In ARCONIC CORP. v. NOVELIS INC., Civil Action 17-1434 (W.D. Pa. Feb. 10, 2022), before the Court was a motion to recuse filed by Plaintiff.
In the trade secrets litigation, Plaintiff’s motion arose from the fact that the special master’s staff was listed in the Author metadata property in several of the Court’s opinions, which according to Plaintiff, demonstrated an “appearance of impropriety.” Plaintiff argued that “to the extent that the Special Master or her staff played a role in these opinions, recusal is required.” Plaintiff also sought to vacate several of the Court’s decisions on the same grounds.
A special master was appointed by the Court on Dec. 17, 2017. The Order provided that the “Special Master may communicate, at any time, ex parte with the Court for any purpose relating to the duties described herein.” Neither party objected to the special master appointment order or the existence of ex parte communications.
Specifically addressed by the Court was the special master’s 81-page R&R #33. The Court filed the documents under seal on behalf of the special master. Both parties objected to the R&R #33 and the Court held oral argument. The Court determined that a subsequent SJ Opinion would not be filed under seal, and the Court directed its law clerk to email a copy of the opinion to counsel for both sides to provide an opportunity for them to suggest removal of sensitive corporate information.
The law clerk’s email was sent on Dec. 3, 2020, and the system metadata of the attached opinion reflected the special master’s staff as the “author” and a “created” date of Aug. 31, 2020. The system metadata also reflected that the document was last modified on the date it was emailed to the parties.
Based on those fact, Plaintiff accused the Court of abandoning its duty to conduct an independent, de novo review of the special master’s R&Rs by having the special master’s staff ghost write the Court’s decision.
Plaintiff’s speculation that the special master played an improper role in the Court’s decisions was rejected by the Court. The author metadata field is not a “smoking gun” and was not evidence of the actual preparer of the document and did not support a reasonable inference that the Court abandoned its role or provide basis for recusal.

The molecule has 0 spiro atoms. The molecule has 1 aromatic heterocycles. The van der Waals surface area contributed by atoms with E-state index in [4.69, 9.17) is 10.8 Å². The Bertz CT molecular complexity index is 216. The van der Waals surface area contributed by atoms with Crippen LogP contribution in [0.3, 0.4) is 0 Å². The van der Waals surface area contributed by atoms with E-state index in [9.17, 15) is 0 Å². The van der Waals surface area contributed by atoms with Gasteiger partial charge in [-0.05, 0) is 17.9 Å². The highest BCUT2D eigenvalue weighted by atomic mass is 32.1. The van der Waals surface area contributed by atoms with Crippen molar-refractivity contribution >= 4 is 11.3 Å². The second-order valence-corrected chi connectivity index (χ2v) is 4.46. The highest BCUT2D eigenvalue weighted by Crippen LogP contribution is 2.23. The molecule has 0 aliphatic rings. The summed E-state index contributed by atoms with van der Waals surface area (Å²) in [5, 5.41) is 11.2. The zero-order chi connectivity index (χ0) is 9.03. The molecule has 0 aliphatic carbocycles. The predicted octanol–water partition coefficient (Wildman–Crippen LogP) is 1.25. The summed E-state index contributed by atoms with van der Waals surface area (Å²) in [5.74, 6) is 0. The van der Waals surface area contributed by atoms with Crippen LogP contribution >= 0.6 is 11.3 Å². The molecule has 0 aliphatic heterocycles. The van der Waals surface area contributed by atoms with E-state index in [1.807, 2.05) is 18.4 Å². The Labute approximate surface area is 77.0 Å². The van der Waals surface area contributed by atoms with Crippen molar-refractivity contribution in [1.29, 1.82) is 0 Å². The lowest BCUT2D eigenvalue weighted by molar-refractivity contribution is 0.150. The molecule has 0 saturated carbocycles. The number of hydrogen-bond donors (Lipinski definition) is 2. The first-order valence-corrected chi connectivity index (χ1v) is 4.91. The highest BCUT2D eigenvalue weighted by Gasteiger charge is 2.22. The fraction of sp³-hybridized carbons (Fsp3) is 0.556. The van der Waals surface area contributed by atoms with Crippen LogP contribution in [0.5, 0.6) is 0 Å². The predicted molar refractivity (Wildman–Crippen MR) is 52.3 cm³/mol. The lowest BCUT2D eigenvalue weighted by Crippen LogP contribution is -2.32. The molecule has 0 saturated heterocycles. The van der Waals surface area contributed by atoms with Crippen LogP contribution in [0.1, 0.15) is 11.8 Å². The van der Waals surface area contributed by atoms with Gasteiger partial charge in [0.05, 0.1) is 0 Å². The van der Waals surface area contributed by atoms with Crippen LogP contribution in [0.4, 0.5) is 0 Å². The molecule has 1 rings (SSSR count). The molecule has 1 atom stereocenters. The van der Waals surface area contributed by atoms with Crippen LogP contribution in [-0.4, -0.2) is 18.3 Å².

As explained by the Court, the Court used Microsoft Word to generate the electronic versions of the opinions and orders. When a document is created in Word, the username entered is automatically added as the author in the metadata, which can be modified. It will continue to reflect the name of the original document creator until deliberately changed. In this case, the Court did not alter or remove the author field of the metadata of the documents at issue.
To promote efficiency, the Court used a document that was already docketed as a template for the Court’s next opinion or order. To create the document, the Court used the “save as” command to create a new document. This enabled the Court to create a new opinion or order without overwriting the document being used at the starting point.
The Court did not take the steps necessary to change the name in the author field and the template document inherited the “author” named in the author field of the document from which the template was created. According to the Court, the metadata pointed to by Plaintiff about the “author” in the Court’s opinions and orders were superficial and had no relationship to the contents of the final product.
In fact, the special master issued 40 R&Rs. Many of the early R&Rs were not objected by either party. The Court also, after independent, de novo review, issued orders that adopted R&Rs to which no party objected.
In short, the Court concluded that the author metadata field was not a reasonable or reliable way to determine who is responsible for the document. However, going forward, the Court stated that it would follow the Administrative Office of the United States Court’s suggestion to verify and edit the authors name if it is incorrect, or start with a fresh document in order to avoid the concerns that were raised by Plaintiff in this case.
As to the “created” date, the Court noted that using the “save as” command in Word will automatically change the created date metadata field and that the created date field does not necessarily reflect when a file was created, but rather when the file came to exist on a storage medium.
For that reason, the Court rejected Plaintiff’s contention that the created date of Aug. 31, 2020 in the metadata of the Court’s SJ Opinion sent to counsel on Dec. 3, 2020, suggested that special master or her staff worked on the opinion. The Court noted the created date reflected in the metadata was shortly after the parties’ objections to R&R #33 were filed. The Court – not the special master or her staff – started to work on a draft opinion before the briefing was fully completed to aid in the timeliness of its decision. Thus, the created date automatically changed when the Court “saved as” a document on Aug. 31, 2020, to create the template for the SJ Opinion.
In conclusion, the Court emphasized that the special master and her staff did not prepare any opinions or orders of the Court. Plaintiff’s motion for recusal was denied.